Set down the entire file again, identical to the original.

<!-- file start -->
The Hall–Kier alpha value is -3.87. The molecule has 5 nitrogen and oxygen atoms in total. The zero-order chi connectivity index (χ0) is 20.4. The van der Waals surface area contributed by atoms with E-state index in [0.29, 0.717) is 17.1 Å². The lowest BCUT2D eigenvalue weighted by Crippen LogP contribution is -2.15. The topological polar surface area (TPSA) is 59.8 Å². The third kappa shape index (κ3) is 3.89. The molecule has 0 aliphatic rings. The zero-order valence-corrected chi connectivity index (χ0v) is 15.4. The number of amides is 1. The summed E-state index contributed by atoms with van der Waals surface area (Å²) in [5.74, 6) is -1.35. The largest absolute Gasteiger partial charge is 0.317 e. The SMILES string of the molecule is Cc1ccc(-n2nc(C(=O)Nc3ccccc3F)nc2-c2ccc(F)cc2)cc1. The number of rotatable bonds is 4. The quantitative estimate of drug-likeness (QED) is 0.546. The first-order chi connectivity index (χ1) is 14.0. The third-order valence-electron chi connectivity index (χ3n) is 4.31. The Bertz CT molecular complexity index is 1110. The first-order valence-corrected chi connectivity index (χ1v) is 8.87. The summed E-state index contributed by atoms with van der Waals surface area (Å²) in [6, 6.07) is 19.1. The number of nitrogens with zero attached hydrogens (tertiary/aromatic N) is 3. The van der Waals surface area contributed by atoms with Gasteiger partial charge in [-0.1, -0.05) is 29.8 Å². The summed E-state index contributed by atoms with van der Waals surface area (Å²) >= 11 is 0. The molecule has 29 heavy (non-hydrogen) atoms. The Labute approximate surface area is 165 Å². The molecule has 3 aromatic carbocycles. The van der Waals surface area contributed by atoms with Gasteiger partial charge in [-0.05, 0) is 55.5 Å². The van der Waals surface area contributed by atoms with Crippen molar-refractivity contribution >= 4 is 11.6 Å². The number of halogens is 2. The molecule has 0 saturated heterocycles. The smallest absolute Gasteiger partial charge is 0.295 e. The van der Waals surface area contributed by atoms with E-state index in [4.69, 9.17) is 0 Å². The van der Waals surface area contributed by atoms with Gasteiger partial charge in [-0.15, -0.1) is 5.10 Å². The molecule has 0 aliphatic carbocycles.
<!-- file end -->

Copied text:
The Hall–Kier alpha value is -3.87. The molecule has 5 nitrogen and oxygen atoms in total. The zero-order chi connectivity index (χ0) is 20.4. The van der Waals surface area contributed by atoms with E-state index in [0.29, 0.717) is 17.1 Å². The lowest BCUT2D eigenvalue weighted by Crippen LogP contribution is -2.15. The topological polar surface area (TPSA) is 59.8 Å². The third kappa shape index (κ3) is 3.89. The molecule has 0 aliphatic rings. The zero-order valence-corrected chi connectivity index (χ0v) is 15.4. The number of amides is 1. The summed E-state index contributed by atoms with van der Waals surface area (Å²) in [5.74, 6) is -1.35. The largest absolute Gasteiger partial charge is 0.317 e. The SMILES string of the molecule is Cc1ccc(-n2nc(C(=O)Nc3ccccc3F)nc2-c2ccc(F)cc2)cc1. The number of rotatable bonds is 4. The quantitative estimate of drug-likeness (QED) is 0.546. The first-order chi connectivity index (χ1) is 14.0. The third-order valence-electron chi connectivity index (χ3n) is 4.31. The Bertz CT molecular complexity index is 1110. The first-order valence-corrected chi connectivity index (χ1v) is 8.87. The summed E-state index contributed by atoms with van der Waals surface area (Å²) in [6, 6.07) is 19.1. The number of nitrogens with zero attached hydrogens (tertiary/aromatic N) is 3. The van der Waals surface area contributed by atoms with Gasteiger partial charge in [-0.1, -0.05) is 29.8 Å². The summed E-state index contributed by atoms with van der Waals surface area (Å²) >= 11 is 0. The molecule has 29 heavy (non-hydrogen) atoms. The Labute approximate surface area is 165 Å². The molecule has 3 aromatic carbocycles. The van der Waals surface area contributed by atoms with Gasteiger partial charge in [-0.05, 0) is 55.5 Å². The van der Waals surface area contributed by atoms with Crippen molar-refractivity contribution >= 4 is 11.6 Å². The number of halogens is 2. The molecule has 0 saturated heterocycles. The smallest absolute Gasteiger partial charge is 0.295 e. The van der Waals surface area contributed by atoms with E-state index in [4.69, 9.17) is 0 Å². The van der Waals surface area contributed by atoms with Gasteiger partial charge in [-0.15, -0.1) is 5.10 Å². The molecule has 0 aliphatic carbocycles.